An article in The Guardian refers to the upcoming deadline under the Financial Conduct Authority’s Affordability Rules for lenders to accelerate cardholder payments or suspend cards. The FCA regulates the conduct of the UK’s 59,000 financial services firms. The rules went into effect on September 1, 2018, and covered cardholders who have been revolving balances for at least 36 consecutive months.
Since the FCA’s Credit Card Market Study found that borrowers in such a situation often are paying more in interest than the original charge was worth, the regulator decided to give relief by requiring issuers to offer accelerated payment plans; if those plans proved unaffordable, the issuer would then have to forgive part of the debt so as to make the payment plan affordable.
Issuers could also waive interest and fees. To encourage cardholders to cooperate, issuers could be required to suspend the cards, hurting the cardholders’ credit lines.
Over a year later, issuers and cardholders will soon be facing the consequences. Having had the 18 months allowed under the regulations to convince cardholders to increase their payments, issuers will have to start suspending cards as early as February 2020. According to the article:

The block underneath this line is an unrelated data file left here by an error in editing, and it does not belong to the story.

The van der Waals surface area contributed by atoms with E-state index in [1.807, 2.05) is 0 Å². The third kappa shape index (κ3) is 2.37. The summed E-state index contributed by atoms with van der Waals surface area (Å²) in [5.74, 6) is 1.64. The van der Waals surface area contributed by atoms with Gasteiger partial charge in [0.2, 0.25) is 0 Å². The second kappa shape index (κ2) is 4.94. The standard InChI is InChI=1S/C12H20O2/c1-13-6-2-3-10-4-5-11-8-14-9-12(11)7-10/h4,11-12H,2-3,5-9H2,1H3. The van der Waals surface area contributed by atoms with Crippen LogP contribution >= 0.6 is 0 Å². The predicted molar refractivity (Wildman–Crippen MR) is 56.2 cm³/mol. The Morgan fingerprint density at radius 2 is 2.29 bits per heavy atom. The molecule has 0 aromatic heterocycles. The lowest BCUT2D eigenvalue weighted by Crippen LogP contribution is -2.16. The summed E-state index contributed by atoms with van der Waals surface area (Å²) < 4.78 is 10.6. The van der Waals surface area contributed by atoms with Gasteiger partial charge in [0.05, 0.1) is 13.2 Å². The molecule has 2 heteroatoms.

About 60% of the UK’s adult population – about 30 million people – have credit cards. The FCA has estimated that about 5.6m credit card accounts may be held by customers who are struggling financially, and that nearly 2 million may fail to raise their payments before the 36-month period is up.
While the exact number is, of course, uncertain, it seems clear that about 2 million cards are facing suspension, cutting into issuer profits, but also disrupting the cardholders’ financial stability, especially if the minimum payments are masking underlying problems. If anything, the headline of the article seems to understate the extent of the problem.
According to the FCA policy statement, “We would expect firms to suspend the cards of customers that have been shown forbearance, and those who do not respond.” The FCA expects consumers to save up to £1.3 billion a year, but this is definitely “tough love.”
On the other hand, while there is going to be short-term pain for issuers, it will ultimately be helpful to flush bad credits out of the system before a downturn, rather than have them all show up at once.
The disruption from Brexit, which will definitely happen following the Conservatives’ lopsided victory in the recent election, is very likely to tip the UK into recession, so the reckoning will come sooner rather than later. I just hope the government is prepared to offer assistance to residents who are going to be hit simultaneously with job losses and the loss of their cards, or it could be a grim 2020.
Overview by Aaron McPherson, VP, Research Operations at Mercator Advisory Group